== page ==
2o SAI THE PANTHER
only been on the sea instead of in it. At last he was roused from his sad condition by hearing the lady's voice. He raised his head and cocked his ears, first a little, then more; and when she came up to the cage he rolled over and over with delight, and howled and cried and tried to reach her. When he got a little calmer she told him to put his paws through the bars and shake hands, and from that moment Sai was himself again.
Now it was a very strange taste on the part of a panther whose fathers and grandfathers had lived and died in the heart of African forests, but Sai loved nothing so much as lavender water, which white people use a great deal in hot countries. If anyone took out a handkerchief which had been sprinkled with lavender water, Sai would instantly snatch it away, and in his delight would handle it so roughly that it was soon torn to atoms. His friend in charge knew of this odd fancy, and on the voyage she amused herself regularly twice a week with making a little cup of paper, which she filled with the scent and passed through the bars, taking care never to give it him till he had drawn back his claws into theii sheaths. Directly he got hold of the cup Sai would roll over and over it, and would pay no attention to anyone as (ong as the smell lasted. It almost seemed as if he liked it better than his food!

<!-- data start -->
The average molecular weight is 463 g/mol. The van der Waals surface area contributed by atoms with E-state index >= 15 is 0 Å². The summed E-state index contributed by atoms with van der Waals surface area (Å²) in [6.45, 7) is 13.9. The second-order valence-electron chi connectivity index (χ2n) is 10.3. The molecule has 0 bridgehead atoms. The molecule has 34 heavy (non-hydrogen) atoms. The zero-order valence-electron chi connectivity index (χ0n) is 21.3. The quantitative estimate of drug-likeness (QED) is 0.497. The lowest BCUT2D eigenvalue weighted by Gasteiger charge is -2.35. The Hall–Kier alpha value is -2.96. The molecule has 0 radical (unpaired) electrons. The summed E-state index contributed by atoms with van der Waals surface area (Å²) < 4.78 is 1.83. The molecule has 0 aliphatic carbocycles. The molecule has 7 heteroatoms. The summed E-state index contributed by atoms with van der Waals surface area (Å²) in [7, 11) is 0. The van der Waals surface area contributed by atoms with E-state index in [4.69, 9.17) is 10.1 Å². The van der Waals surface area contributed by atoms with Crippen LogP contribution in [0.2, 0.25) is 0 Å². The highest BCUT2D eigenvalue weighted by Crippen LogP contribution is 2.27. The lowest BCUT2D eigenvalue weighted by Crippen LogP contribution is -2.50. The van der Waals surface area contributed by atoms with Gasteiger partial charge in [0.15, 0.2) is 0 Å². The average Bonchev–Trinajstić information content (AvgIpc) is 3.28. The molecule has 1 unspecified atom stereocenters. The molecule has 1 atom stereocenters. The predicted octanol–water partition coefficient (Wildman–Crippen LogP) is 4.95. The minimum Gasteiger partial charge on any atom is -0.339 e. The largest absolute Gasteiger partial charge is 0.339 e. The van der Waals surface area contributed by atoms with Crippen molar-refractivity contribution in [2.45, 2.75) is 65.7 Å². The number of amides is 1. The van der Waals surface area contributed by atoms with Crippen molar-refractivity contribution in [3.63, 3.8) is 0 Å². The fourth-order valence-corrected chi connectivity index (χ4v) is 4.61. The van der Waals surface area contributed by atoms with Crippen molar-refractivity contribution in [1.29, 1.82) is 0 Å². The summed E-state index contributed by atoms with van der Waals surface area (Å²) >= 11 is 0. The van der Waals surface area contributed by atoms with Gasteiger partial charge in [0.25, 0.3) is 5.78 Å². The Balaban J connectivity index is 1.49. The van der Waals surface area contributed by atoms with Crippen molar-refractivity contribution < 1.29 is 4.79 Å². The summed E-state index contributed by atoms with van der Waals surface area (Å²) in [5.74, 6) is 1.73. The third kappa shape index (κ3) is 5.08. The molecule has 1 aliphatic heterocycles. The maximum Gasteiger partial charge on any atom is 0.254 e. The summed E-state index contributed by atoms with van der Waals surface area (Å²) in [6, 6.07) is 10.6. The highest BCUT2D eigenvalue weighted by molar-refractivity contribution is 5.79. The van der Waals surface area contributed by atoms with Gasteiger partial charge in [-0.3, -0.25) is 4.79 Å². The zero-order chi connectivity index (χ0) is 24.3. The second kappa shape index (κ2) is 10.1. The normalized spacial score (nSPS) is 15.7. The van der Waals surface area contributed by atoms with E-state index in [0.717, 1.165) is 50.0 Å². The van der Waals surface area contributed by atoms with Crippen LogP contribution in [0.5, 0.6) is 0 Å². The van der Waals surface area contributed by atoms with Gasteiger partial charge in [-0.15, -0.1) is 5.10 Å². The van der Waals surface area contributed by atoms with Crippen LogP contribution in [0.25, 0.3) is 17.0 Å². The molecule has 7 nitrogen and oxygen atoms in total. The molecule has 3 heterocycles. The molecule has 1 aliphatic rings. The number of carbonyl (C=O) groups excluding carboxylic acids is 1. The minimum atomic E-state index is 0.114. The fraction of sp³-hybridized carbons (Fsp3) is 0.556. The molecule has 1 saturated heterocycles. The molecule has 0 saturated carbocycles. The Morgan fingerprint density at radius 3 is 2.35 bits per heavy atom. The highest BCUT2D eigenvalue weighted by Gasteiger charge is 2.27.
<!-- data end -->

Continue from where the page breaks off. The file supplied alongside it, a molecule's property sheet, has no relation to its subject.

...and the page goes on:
For some reason or other the vessel lay at anchor for nearly two months in the river Gaboon, and Sai might have been allowed to leave his cage if he had not been an animal of such very strong prejudices. Black people he could not endure, and, of course, they came daily in swarms with food for the ship. Pigs, too, he hated, and they ran constantly past his cage, while as for an orang-outang monkey about three feet high, which a black trader once tried to sell to the sailors, Sai showed such mad symptoms at the very sight of it that the poor beast rushed in terror to the other end of the vessel, knocking down everything that came in its way. If the monkey took some time to